What is IV Therapy? - Definition, History, Types & Complications

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  • 0:00 Definition Of IV Therapy
  • 0:10 A Brief History Of IV Therapy
  • 1:16 The Three Types Of IV Therapy
  • 2:55 Complications Of IV Therapy
  • 3:55 Lesson Summary
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Lesson Transcript
Instructor: Brenda Ware
This lesson introduces the lifesaving medical therapy of intravenous infusions. You will learn about the different types of intravenous solutions used and their clinical applications. Common complications of this treatment will also be discussed.

Definition of IV Therapy

Intravenous (IV) therapy is the administration of a fluid substance (solution) directly into a vein as a therapeutic treatment.

A Brief History of IV Therapy

Blood therapy dates back to ancient times when bloodletting and leeches were used to extract illness from the infirmed. Drinking blood and bathing in blood were common as means to heal illness or to rejuvenate life. The first attempts at IV therapy began in the early 17th century, but complications and poor results caused the practice to be abandoned.

It was not until the 19th century during the cholera epidemic (with dehydration being the primary fatal mechanism) that the practice was revisited. Access complications and the development of sepsis limited the use to only the most critical of patients.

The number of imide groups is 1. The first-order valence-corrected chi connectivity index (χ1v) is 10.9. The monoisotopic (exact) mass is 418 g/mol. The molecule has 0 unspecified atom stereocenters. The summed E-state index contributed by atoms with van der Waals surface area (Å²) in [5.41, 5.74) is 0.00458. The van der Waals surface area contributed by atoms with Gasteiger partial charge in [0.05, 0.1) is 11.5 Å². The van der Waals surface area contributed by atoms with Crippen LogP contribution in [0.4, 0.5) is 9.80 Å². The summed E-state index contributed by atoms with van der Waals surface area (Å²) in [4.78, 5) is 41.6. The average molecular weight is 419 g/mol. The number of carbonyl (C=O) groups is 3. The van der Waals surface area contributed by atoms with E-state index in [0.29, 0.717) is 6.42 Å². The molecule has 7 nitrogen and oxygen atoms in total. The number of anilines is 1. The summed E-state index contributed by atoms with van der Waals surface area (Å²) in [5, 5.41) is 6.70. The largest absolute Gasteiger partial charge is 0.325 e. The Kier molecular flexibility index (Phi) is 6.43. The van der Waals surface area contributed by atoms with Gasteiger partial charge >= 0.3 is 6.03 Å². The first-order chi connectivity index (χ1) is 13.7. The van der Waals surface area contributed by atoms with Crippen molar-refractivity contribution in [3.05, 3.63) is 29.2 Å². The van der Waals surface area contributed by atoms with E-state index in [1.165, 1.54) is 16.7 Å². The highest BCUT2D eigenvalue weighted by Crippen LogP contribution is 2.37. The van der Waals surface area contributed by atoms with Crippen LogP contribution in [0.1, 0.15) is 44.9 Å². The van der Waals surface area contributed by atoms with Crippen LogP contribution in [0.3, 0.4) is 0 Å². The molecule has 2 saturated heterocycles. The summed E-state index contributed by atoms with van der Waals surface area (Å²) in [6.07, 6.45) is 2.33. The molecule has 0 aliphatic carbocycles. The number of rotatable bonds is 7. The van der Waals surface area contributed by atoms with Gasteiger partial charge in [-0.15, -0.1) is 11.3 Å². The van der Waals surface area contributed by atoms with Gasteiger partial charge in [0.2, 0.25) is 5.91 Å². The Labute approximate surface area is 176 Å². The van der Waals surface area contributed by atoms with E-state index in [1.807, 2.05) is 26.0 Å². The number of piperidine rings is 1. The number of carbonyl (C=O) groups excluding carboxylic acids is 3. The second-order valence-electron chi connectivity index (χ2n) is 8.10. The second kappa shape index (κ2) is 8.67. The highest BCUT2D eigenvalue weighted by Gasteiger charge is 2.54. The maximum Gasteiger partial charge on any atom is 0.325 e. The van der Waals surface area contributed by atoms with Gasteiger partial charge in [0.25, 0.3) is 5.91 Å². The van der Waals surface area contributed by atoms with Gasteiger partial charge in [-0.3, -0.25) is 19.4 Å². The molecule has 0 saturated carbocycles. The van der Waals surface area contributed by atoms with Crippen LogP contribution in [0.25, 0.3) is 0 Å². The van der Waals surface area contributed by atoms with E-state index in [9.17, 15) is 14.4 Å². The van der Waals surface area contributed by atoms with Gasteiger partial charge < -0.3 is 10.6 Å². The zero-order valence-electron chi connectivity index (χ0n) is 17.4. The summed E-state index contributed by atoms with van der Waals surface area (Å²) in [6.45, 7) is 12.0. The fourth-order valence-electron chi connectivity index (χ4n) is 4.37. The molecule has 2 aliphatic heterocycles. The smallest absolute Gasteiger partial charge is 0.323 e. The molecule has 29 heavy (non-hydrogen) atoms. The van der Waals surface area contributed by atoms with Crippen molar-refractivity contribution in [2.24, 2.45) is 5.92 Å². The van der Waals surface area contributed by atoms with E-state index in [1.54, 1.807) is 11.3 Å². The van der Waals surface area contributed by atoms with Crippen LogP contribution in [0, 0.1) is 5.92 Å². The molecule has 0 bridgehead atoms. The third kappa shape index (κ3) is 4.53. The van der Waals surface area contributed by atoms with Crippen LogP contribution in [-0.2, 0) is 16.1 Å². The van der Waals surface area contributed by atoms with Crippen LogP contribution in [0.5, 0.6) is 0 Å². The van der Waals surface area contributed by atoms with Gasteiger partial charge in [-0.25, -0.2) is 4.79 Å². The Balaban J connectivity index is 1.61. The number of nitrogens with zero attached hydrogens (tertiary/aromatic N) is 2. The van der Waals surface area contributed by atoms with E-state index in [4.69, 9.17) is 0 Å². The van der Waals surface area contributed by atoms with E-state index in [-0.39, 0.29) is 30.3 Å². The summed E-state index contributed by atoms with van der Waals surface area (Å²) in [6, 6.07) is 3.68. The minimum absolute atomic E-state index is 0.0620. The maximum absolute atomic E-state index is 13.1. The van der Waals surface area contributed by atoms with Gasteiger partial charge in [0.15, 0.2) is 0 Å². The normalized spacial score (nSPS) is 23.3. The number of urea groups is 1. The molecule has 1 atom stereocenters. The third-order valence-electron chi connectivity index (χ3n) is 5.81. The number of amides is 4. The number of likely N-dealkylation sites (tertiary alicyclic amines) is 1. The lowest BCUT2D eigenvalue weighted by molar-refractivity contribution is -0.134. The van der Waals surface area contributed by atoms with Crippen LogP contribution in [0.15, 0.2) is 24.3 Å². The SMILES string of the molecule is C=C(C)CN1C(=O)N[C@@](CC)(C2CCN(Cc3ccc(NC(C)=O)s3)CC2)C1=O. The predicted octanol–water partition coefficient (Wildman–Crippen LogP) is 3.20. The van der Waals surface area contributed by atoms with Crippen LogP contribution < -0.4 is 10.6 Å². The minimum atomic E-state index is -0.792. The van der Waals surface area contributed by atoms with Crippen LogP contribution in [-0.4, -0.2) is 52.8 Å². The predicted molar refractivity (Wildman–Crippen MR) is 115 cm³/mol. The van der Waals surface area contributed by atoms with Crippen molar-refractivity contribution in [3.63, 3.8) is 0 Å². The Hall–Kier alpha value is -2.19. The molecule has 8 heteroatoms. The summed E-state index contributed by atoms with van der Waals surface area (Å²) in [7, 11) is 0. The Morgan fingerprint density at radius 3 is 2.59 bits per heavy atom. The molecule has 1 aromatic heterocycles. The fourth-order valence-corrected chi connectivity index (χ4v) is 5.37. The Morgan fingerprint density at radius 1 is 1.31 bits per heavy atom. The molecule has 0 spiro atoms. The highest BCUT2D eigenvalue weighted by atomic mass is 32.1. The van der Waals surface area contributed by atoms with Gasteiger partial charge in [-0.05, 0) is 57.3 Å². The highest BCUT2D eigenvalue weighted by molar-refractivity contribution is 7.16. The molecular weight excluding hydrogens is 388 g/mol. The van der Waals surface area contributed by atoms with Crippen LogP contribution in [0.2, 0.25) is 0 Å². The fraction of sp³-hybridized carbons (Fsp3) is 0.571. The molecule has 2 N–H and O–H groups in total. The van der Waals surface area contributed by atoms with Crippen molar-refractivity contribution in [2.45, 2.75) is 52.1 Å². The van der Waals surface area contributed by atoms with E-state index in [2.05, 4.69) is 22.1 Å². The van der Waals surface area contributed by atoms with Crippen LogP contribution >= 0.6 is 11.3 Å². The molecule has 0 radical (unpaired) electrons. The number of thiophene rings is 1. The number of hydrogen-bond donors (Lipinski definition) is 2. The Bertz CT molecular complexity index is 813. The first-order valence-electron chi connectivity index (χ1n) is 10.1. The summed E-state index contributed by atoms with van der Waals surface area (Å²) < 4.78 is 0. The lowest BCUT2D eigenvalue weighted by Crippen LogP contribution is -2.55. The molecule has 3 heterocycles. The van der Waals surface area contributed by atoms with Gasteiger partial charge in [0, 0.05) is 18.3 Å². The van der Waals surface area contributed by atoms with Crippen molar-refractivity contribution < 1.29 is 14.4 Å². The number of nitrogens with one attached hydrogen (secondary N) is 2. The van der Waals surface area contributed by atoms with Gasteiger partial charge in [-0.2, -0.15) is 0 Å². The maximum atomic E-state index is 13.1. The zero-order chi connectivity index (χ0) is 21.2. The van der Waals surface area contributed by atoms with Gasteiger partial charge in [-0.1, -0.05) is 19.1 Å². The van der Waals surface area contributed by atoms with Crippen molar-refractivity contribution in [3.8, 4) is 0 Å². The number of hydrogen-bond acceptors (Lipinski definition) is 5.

In the 20th century with blood typing, which is the discovery of blood groups, and pyrogens, which are infectious agents, IV therapy became a viable treatment during WWI and WWII. With the advent of plastic bags and plastic IV catheters in the late 20th century and the use of modern infection control practices, IV therapy has become a practical, beneficial, lifesaving therapeutic treatment.

The Three Types of IV Therapy

There are basically three types of IV therapy. There is therapy to provide fluids, to give drugs, or to administer blood products. Let's look at three situations which might call for each of these types of IV therapy:

Johnnie is a young man who has been in a motorcycle accident. He is taken to the hospital by an ambulance. In the ambulance, the paramedics insert an IV catheter in his arm. Next, the paramedics hang a bag of IV solution to keep Johnnie hydrated and to replace any blood volume that he might have loss in the accident.

Johnnie arrives at the emergency department. He has many cuts and bruises and is in a great deal of pain. The emergency nurses inject pain medication into the IV. This is known as an IV push.

Once Johnnie is determined to be stable, he is sent to a medical unit for further observation and care. His wounds are cleaned and dressed. The physician prescribes an antibiotic to prevent serious infections from the open wounds. The drug will be diluted in a bag of fluid attached to the existing IV tubing and administered slowly. This type of IV administration is known as an IV piggy back, officially called a secondary additive.

Johnnie's pain has been managed and he is resting comfortably. New laboratory results come back that show he has lost too much blood and his red blood cell count is too low. The physician writes an order for Johnnie to receive a blood transfusion, which is when people receive a donor's blood that is the same type as theirs to replace any lost blood.

After the blood transfusion, Johnnie's laboratory results are normal. He continues his care for about a week, and then he is sent home to recover.

Complications of IV Therapy

IV therapy is not without complications. Patients receiving IV therapy may suffer from over hydration, due too much fluid, or dehydration, due to not enough or the wrong type of fluid.

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